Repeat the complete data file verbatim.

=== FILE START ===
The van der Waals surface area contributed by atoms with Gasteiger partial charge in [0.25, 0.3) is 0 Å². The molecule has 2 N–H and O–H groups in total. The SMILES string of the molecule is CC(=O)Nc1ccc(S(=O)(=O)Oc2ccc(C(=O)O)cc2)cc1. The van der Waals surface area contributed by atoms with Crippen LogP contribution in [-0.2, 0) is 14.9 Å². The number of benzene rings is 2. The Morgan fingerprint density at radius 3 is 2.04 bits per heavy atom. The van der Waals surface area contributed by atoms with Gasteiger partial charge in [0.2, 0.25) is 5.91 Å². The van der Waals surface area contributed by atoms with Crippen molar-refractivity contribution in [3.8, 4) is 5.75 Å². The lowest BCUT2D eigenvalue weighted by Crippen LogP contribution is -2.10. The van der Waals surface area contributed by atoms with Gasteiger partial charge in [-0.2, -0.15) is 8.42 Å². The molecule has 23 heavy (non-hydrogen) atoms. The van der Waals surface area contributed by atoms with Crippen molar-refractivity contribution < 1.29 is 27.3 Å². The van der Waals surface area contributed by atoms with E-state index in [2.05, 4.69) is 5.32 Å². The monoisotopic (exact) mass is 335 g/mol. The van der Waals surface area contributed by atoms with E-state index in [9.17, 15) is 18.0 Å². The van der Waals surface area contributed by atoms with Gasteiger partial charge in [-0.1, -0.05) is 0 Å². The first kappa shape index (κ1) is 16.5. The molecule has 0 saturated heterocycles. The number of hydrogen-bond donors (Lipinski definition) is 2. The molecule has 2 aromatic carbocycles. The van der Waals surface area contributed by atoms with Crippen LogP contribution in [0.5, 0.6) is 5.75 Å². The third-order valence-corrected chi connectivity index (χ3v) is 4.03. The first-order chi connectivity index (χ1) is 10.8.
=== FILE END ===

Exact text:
The van der Waals surface area contributed by atoms with Gasteiger partial charge in [0.25, 0.3) is 0 Å². The molecule has 2 N–H and O–H groups in total. The SMILES string of the molecule is CC(=O)Nc1ccc(S(=O)(=O)Oc2ccc(C(=O)O)cc2)cc1. The van der Waals surface area contributed by atoms with Crippen LogP contribution in [-0.2, 0) is 14.9 Å². The number of benzene rings is 2. The Morgan fingerprint density at radius 3 is 2.04 bits per heavy atom. The van der Waals surface area contributed by atoms with Gasteiger partial charge in [0.2, 0.25) is 5.91 Å². The van der Waals surface area contributed by atoms with Crippen molar-refractivity contribution in [3.8, 4) is 5.75 Å². The lowest BCUT2D eigenvalue weighted by Crippen LogP contribution is -2.10. The van der Waals surface area contributed by atoms with Gasteiger partial charge in [-0.2, -0.15) is 8.42 Å². The molecule has 23 heavy (non-hydrogen) atoms. The van der Waals surface area contributed by atoms with Crippen molar-refractivity contribution < 1.29 is 27.3 Å². The van der Waals surface area contributed by atoms with E-state index in [2.05, 4.69) is 5.32 Å². The monoisotopic (exact) mass is 335 g/mol. The van der Waals surface area contributed by atoms with E-state index in [9.17, 15) is 18.0 Å². The van der Waals surface area contributed by atoms with Gasteiger partial charge in [-0.1, -0.05) is 0 Å². The first kappa shape index (κ1) is 16.5. The molecule has 0 saturated heterocycles. The number of hydrogen-bond donors (Lipinski definition) is 2. The molecule has 2 aromatic carbocycles. The van der Waals surface area contributed by atoms with Crippen LogP contribution in [0.5, 0.6) is 5.75 Å². The third-order valence-corrected chi connectivity index (χ3v) is 4.03. The first-order chi connectivity index (χ1) is 10.8.